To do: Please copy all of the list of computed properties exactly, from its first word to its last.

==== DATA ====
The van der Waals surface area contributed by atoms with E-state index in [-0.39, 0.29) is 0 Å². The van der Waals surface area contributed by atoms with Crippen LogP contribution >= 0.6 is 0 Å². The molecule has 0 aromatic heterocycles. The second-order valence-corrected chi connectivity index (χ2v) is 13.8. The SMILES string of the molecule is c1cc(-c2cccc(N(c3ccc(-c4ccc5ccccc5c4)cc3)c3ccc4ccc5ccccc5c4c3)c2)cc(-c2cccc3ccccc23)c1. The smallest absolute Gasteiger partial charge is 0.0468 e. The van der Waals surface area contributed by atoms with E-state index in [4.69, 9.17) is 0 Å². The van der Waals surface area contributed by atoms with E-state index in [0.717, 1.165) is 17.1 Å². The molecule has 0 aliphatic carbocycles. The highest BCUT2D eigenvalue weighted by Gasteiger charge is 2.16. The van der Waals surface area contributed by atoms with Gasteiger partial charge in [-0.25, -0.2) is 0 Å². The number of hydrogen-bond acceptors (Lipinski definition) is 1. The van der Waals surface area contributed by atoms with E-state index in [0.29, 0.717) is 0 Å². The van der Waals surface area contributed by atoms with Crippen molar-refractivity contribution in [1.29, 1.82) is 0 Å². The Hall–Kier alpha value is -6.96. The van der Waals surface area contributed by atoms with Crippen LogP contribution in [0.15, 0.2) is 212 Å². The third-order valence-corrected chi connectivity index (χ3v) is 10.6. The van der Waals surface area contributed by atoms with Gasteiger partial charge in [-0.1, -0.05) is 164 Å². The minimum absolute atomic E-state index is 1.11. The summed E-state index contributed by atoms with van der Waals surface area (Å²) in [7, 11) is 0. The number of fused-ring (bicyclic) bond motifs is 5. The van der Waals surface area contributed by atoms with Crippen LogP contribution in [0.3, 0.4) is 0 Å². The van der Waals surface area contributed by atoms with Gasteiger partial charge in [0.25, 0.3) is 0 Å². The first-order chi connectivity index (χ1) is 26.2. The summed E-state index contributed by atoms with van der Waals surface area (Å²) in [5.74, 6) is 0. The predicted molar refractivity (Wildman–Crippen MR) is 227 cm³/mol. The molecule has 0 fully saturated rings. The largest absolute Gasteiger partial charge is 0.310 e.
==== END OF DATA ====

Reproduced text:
The van der Waals surface area contributed by atoms with E-state index in [-0.39, 0.29) is 0 Å². The van der Waals surface area contributed by atoms with Crippen LogP contribution >= 0.6 is 0 Å². The molecule has 0 aromatic heterocycles. The second-order valence-corrected chi connectivity index (χ2v) is 13.8. The SMILES string of the molecule is c1cc(-c2cccc(N(c3ccc(-c4ccc5ccccc5c4)cc3)c3ccc4ccc5ccccc5c4c3)c2)cc(-c2cccc3ccccc23)c1. The smallest absolute Gasteiger partial charge is 0.0468 e. The van der Waals surface area contributed by atoms with E-state index in [4.69, 9.17) is 0 Å². The van der Waals surface area contributed by atoms with E-state index in [0.717, 1.165) is 17.1 Å². The molecule has 0 aliphatic carbocycles. The highest BCUT2D eigenvalue weighted by Gasteiger charge is 2.16. The van der Waals surface area contributed by atoms with Gasteiger partial charge in [-0.25, -0.2) is 0 Å². The number of hydrogen-bond acceptors (Lipinski definition) is 1. The van der Waals surface area contributed by atoms with E-state index in [0.29, 0.717) is 0 Å². The van der Waals surface area contributed by atoms with Crippen molar-refractivity contribution in [1.29, 1.82) is 0 Å². The Hall–Kier alpha value is -6.96. The van der Waals surface area contributed by atoms with Crippen LogP contribution in [0.15, 0.2) is 212 Å². The third-order valence-corrected chi connectivity index (χ3v) is 10.6. The van der Waals surface area contributed by atoms with Gasteiger partial charge in [-0.1, -0.05) is 164 Å². The minimum absolute atomic E-state index is 1.11. The summed E-state index contributed by atoms with van der Waals surface area (Å²) in [7, 11) is 0. The number of fused-ring (bicyclic) bond motifs is 5. The van der Waals surface area contributed by atoms with Crippen LogP contribution in [0.3, 0.4) is 0 Å². The van der Waals surface area contributed by atoms with Gasteiger partial charge in [0.25, 0.3) is 0 Å². The first-order chi connectivity index (χ1) is 26.2. The summed E-state index contributed by atoms with van der Waals surface area (Å²) in [5.74, 6) is 0. The predicted molar refractivity (Wildman–Crippen MR) is 227 cm³/mol. The molecule has 0 fully saturated rings. The largest absolute Gasteiger partial charge is 0.310 e.